Using the word "unedifying" is not new in Jersey political life...it only takes a few tentative steps down memory lane to come up with examples fitting that description, and once you start thinking about it, well, they just keep coming. So why does this week’s internecine row between health scrutineers stand out?
Politicians making strongly negative comments about each other in a public forum like the States Assembly? Done. Repeatedly. And take a look at Westminster.
Politicians complaining about their treatment when put under intense pressure? Done. Repeatedly.
Deputies Southern and Bailhache on opposing sides of an intense political, and perhaps personal, disagreement? When are they not?
The Standards Commissioner probably being asked to step in to rule on what some islanders will perceive as a silly spat? Well, you get the picture.
Pictured: Deputy Bailhache and Deputy Southern are no strangers to being on opposing sides of a debate.
Didn't we also see 14 abstentions, many of them Ministers, including the Chief Minister? By abstaining, they declined to support one of their own Council, the Health Minister, who made the original complaint, and so they implicitly questioned her view of how she was treated...their defence being, they didn't see it for themselves.
Didn't we also see a top scrutineer aiming what eventually turned out to be a boomerang, in trying to oust two of his panel for the way he believed they had treated a Minister and her officers? That alone is highly unusual.
What are we really seeing here? Strip out the invective, peel back the layers of political obfuscation, rub off the murky mist of language.
Context is helpful. The structure, budget, facilities, culture and managerial performance of our health service has become the key political topic of our time.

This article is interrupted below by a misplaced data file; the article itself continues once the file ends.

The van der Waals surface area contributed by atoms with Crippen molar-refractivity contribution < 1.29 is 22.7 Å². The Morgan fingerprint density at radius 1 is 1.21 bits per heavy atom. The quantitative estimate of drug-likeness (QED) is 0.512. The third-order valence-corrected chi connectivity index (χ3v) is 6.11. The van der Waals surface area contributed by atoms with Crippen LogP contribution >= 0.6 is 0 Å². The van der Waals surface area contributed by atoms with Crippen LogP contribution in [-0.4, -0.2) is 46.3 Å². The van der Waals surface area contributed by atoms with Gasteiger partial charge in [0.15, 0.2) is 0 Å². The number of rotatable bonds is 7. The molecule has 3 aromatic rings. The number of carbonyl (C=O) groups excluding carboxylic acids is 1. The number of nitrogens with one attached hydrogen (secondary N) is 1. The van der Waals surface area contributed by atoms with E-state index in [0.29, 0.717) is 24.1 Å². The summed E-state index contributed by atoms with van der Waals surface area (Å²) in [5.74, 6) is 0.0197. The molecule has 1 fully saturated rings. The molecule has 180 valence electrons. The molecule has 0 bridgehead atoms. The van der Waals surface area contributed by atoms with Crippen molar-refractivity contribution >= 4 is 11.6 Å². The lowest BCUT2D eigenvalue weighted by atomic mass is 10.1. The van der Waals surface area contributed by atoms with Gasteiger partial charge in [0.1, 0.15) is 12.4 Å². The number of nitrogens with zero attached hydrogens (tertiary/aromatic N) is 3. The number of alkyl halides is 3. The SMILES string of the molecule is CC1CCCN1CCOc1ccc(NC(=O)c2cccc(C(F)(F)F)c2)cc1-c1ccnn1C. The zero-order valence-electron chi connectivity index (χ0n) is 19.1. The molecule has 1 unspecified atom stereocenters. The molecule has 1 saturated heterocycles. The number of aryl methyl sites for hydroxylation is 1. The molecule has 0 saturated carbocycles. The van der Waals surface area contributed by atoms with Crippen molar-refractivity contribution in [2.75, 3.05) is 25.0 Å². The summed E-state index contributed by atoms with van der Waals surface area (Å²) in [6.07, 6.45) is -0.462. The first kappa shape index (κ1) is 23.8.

Pictured: "The structure, budget, facilities, culture and managerial performance of our health service has become the key political topic of our time."
Accepting the forthcoming Moneyval assessment, reform of the public sector and delivering sufficient housing might justifiably have a claim to the title – it is health, in all its various guises, from primary care, to mental health to the decaying hospital which tops the list.
It has become a lightning rod for our sense of dissatisfaction and fear – whichever bugbear you want to manifest, you can find evidence somewhere within the health service. And that is twin-sided, as in the performance of its people, it is also one of our greatest sources of pride...that their performance is delivered in spite of the structure, budget...(see above).
The topic has become toxic, as Deputy Southern found to his cost this week – bizarrely (and that's no exaggeration) he might find a soulmate in Deputy Farnham, who had nowhere to sit when the music abruptly switched from the Wagnerian Hospital-on-the-Hill, to Tom's twin-site two-step.
Now we have a Health Minister who doesn't like the way she is treated by the democratically elected politicians whose job it is to question her - forming an allegiance with the Scrutiny boss who is there to hold her to account, who is then removed by his peers after trying to sack his own team, and her fellow Ministers decline to support her, as they didn't see it happening.
At other times, that paragraph would seem deeply odd. In the context of our current health debate? Welcome to 2023.
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